Note: Income tax is assessed in addition to self employment tax and will increase the total tax liability

Example 2: Bob runs a small marketing agency and files a Schedule C for his disregarded single-member LLC. In 2023 he brought in revenue of $526,900 and had expenses of $128,744 leaving him with a net profit of $398,156.

For direct self employment tax Bob has a tax liability of $398,156 x 0.153 = $60,918.

For Additional Medicare Tax, since Bob files married-filing-joint he has additional tax of ( $398,156 - $250,000 ) x 0.009 = $1,333.

His total self employment tax and Additional Medicare Tax will be $60,918 + $1,333 = $62,251

Notes: Income tax is assessed in addition to self employment tax and will increase the total tax liability. Bob may also have other income subject to Additional Medicare Tax. The amounts here are the Additional Medicare Tax stemming from the self employment income.

Filing Quarterly Estimates

To meet their tax obligations, self-employed individuals can make estimated quarterly tax payments throughout the year using From 1040-ES. These payments help ensure that they don't face a large tax bill when they file their annual tax return. It's crucial for self-employed individuals to accurately estimate their income and stay on top of their tax obligations, including any additional taxes like the Medicare Tax.

Additionally, self-employed individuals should keep accurate and thorough records of their income and expenses. This documentation is crucial for accurately reporting their self-employment income and calculating their self-employment tax. It's also advisable to consult with a tax professional who specializes in self-employment tax to ensure compliance and maximize deductions.

While self-employment can offer many benefits, including flexibility and control, it's important for self-employed individuals to be aware of their tax obligations. The Additional Medicare Tax is one such obligation that higher-income earners must consider. By staying informed, making estimated tax payments, and maintaining proper records, self-employed individuals can navigate the complexities of self-employment tax and ensure compliance with the Internal Revenue Service.


Tax Deductions and Tax Credits

While self employment tax can certainly be a significant financial obligation, there are potential deductions and credits that can help alleviate the burden. Self-employed individuals can take advantage of various deductible business expenses to reduce their self employment tax liability. These expenses may include costs related to operating a business, such as office rent, supplies, and equipment. Keeping detailed records of these expenses is crucial for accurate reporting and maximizing deductions.

Self Employment Tax Deduction

Additionally, there is a specific deduction available for self employment tax. This deduction allows self-employed individuals to deduct the employer-equivalent portion of their self employment tax when calculating their adjusted gross income. By deducting the employer-equivalent portion, individuals can lower their overall taxable income, ultimately reducing their tax liability.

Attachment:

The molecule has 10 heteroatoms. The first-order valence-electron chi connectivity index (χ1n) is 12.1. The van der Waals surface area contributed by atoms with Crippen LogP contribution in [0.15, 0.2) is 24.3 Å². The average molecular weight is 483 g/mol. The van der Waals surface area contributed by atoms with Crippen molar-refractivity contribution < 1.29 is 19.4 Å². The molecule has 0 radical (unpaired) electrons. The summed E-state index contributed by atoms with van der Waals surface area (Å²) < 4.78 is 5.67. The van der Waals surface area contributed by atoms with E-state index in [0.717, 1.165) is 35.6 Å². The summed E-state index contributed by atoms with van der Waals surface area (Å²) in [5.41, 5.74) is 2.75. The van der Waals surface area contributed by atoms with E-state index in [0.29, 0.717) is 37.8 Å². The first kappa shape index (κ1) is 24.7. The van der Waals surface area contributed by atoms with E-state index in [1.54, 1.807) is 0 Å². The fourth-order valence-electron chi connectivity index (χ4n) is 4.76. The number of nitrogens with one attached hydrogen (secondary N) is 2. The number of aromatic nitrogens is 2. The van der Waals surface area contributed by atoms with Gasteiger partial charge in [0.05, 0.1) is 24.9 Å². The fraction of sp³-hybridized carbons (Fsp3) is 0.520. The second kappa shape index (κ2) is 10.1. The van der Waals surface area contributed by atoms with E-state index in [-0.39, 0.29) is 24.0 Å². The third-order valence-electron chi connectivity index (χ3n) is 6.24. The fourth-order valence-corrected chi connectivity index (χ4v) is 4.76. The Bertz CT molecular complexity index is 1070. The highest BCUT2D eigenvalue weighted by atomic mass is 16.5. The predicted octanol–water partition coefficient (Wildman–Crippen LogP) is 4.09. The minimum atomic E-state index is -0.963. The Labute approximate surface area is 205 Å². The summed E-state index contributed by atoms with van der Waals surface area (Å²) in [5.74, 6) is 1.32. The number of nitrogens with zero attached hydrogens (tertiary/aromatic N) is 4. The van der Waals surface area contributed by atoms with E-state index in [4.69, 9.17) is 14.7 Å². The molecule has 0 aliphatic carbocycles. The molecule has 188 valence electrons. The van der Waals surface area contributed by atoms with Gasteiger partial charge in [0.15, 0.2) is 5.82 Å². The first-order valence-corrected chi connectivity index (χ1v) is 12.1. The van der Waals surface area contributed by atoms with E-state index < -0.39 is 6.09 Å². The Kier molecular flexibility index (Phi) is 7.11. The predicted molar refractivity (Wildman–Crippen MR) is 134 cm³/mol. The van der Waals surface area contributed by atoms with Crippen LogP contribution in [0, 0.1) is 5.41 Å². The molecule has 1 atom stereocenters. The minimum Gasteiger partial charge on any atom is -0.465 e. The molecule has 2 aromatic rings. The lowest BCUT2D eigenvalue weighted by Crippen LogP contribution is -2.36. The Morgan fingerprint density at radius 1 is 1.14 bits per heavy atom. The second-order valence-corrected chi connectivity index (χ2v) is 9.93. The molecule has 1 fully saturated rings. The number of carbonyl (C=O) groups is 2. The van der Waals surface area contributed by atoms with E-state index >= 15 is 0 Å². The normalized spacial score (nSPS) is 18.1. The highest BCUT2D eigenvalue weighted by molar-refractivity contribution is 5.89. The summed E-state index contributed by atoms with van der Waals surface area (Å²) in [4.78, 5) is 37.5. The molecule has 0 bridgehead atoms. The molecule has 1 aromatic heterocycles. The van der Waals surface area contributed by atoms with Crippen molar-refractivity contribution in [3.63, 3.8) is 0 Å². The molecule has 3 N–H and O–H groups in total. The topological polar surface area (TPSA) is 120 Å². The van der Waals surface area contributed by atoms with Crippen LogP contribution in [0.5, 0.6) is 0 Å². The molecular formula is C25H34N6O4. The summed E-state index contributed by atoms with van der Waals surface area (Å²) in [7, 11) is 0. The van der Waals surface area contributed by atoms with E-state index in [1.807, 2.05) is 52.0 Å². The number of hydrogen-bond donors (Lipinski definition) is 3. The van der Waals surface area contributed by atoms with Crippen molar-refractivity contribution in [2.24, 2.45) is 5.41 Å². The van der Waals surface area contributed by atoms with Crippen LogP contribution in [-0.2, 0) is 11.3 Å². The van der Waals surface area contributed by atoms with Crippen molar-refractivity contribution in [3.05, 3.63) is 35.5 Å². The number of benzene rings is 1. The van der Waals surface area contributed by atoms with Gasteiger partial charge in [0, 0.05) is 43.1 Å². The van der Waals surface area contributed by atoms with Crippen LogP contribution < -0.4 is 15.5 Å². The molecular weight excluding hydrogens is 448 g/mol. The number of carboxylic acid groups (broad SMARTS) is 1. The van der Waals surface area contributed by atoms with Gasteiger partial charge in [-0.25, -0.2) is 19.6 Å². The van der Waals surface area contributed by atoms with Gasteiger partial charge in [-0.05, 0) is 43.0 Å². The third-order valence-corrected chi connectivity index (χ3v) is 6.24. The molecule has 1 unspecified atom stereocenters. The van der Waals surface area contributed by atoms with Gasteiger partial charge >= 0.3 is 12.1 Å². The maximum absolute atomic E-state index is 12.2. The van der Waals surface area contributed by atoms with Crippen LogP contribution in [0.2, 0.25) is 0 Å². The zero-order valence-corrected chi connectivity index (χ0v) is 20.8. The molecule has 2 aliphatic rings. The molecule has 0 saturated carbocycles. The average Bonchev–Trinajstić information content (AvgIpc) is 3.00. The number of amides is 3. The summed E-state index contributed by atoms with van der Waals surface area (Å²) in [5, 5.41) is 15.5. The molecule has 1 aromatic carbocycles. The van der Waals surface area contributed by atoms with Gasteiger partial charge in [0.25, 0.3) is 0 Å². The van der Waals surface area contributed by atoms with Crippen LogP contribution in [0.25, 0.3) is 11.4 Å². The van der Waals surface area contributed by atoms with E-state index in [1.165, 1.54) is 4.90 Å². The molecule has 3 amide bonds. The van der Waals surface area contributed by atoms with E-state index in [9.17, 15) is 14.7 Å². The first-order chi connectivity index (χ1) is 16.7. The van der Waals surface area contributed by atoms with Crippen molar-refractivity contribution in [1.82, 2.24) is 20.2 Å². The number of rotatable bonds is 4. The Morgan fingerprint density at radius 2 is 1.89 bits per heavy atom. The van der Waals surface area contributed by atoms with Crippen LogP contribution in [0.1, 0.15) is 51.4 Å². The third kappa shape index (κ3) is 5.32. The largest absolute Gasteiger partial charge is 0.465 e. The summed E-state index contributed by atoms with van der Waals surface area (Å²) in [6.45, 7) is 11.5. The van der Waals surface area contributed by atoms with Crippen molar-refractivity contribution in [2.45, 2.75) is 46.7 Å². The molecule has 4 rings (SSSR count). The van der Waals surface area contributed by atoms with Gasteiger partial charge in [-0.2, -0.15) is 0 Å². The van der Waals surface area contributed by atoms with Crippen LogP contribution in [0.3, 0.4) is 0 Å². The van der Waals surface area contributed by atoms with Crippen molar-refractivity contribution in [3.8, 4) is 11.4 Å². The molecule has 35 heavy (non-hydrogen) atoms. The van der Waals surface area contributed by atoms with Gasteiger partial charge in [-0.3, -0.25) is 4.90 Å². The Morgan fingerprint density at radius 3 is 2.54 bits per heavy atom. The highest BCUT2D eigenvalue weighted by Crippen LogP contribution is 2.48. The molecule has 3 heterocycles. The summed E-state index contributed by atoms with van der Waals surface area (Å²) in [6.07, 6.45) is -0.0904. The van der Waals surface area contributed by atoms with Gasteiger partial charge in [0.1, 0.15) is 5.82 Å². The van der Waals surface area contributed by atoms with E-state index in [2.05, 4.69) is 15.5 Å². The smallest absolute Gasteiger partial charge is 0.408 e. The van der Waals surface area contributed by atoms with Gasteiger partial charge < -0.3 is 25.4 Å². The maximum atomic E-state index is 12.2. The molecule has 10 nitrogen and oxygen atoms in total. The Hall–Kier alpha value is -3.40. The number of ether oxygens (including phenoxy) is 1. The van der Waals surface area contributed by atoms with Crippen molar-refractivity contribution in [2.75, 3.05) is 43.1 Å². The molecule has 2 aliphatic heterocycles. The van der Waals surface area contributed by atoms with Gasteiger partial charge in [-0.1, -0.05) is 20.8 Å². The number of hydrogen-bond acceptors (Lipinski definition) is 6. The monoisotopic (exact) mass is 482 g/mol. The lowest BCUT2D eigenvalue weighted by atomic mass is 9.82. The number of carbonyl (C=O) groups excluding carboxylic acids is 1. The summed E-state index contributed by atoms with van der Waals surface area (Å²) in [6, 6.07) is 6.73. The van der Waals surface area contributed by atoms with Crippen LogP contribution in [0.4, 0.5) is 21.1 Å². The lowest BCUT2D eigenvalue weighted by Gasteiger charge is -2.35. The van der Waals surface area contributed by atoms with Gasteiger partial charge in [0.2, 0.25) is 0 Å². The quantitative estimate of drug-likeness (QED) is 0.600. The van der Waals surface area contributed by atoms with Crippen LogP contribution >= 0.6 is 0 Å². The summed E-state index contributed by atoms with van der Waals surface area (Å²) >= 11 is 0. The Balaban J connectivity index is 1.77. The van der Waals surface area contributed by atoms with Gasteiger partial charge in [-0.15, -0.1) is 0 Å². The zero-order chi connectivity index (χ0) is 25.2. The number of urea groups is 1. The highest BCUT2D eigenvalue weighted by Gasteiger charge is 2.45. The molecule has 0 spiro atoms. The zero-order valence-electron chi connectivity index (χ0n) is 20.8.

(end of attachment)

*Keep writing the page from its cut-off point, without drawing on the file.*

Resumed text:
When it comes to reporting self employment tax on tax forms, the primary form utilized is Schedule SE (Form 1040). This form is used to calculate the self employment tax liability and report it on the individual's personal tax return. It's important to note that self-employed individuals must file both their income tax return and Schedule SE.

Retirement Contribution Limits

Simplified Employee Pension (SEP) plans provide self-employed individuals with a tax-advantaged way to save for retirement. It's important to note that SEP plan contributions are subject to certain limitations in relation to the amount of earnings subject to self-employment tax. Under IRS regulations, the maximum annual contribution to a SEP plan is the lesser of 25% of the individual's net earnings from self-employment or a designated dollar limit. This means that self-employed individuals can contribute up to 25% of their self-employment income to a SEP plan, taking into account the earnings subject to self-employment tax. By contributing to a SEP plan, individuals can both save for retirement and potentially reduce their taxable income, thereby managing their overall tax liability effectively.

Qualified Business Income (QBI) Deductions

The amount of earnings subject to self-employment tax can have an impact on the qualified business income deduction. This deduction allows self-employed individuals to subtract a portion of their business income from their taxable income. However, the calculation of the deduction varies depending on whether the taxpayer is over or under the phase-out threshold for qualified business income deductions based on their filing status. If the taxpayer's earnings subject to self-employment tax are below the phase-out threshold, they may be eligible for the full QBI deduction. On the other hand, if their earnings exceed the threshold, the deduction gradually reduces. It is crucial for self-employed individuals to carefully consider their earnings and filing status to determine the extent to which they can benefit from the qualified business income deduction.

Other Tax Credits

Earnings from self-employment can have an impact on other tax credits, such as the Earned Income Credit (EIC) and the Child and Dependent Care Credit (CDCC). Let's delve into how these credits are affected by self-employment earnings.

1. Earned Income Credit (EIC):
The EIC is a tax credit designed to assist low to moderate-income individuals and families. The amount of EIC you are eligible to receive is primarily based on your earned income, including self-employment income.